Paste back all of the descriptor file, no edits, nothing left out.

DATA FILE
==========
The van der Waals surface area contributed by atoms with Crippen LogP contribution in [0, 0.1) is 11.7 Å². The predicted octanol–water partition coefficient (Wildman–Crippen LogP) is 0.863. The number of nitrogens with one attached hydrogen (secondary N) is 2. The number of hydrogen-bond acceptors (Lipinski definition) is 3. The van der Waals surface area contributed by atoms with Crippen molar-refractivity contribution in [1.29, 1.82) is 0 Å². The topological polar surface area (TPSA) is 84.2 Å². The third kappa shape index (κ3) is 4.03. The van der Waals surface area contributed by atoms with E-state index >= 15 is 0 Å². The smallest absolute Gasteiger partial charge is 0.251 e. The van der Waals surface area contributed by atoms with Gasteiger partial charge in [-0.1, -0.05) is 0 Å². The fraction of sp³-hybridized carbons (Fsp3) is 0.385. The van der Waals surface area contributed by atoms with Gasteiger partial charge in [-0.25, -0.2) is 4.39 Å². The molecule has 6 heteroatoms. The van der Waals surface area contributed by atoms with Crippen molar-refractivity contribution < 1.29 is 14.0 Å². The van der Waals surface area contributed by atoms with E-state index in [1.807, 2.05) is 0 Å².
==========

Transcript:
The van der Waals surface area contributed by atoms with Crippen LogP contribution in [0, 0.1) is 11.7 Å². The predicted octanol–water partition coefficient (Wildman–Crippen LogP) is 0.863. The number of nitrogens with one attached hydrogen (secondary N) is 2. The number of hydrogen-bond acceptors (Lipinski definition) is 3. The van der Waals surface area contributed by atoms with Crippen molar-refractivity contribution in [1.29, 1.82) is 0 Å². The topological polar surface area (TPSA) is 84.2 Å². The third kappa shape index (κ3) is 4.03. The van der Waals surface area contributed by atoms with E-state index >= 15 is 0 Å². The smallest absolute Gasteiger partial charge is 0.251 e. The van der Waals surface area contributed by atoms with Gasteiger partial charge in [-0.1, -0.05) is 0 Å². The fraction of sp³-hybridized carbons (Fsp3) is 0.385. The van der Waals surface area contributed by atoms with Gasteiger partial charge in [-0.25, -0.2) is 4.39 Å². The molecule has 6 heteroatoms. The van der Waals surface area contributed by atoms with Crippen molar-refractivity contribution < 1.29 is 14.0 Å². The van der Waals surface area contributed by atoms with E-state index in [1.807, 2.05) is 0 Å².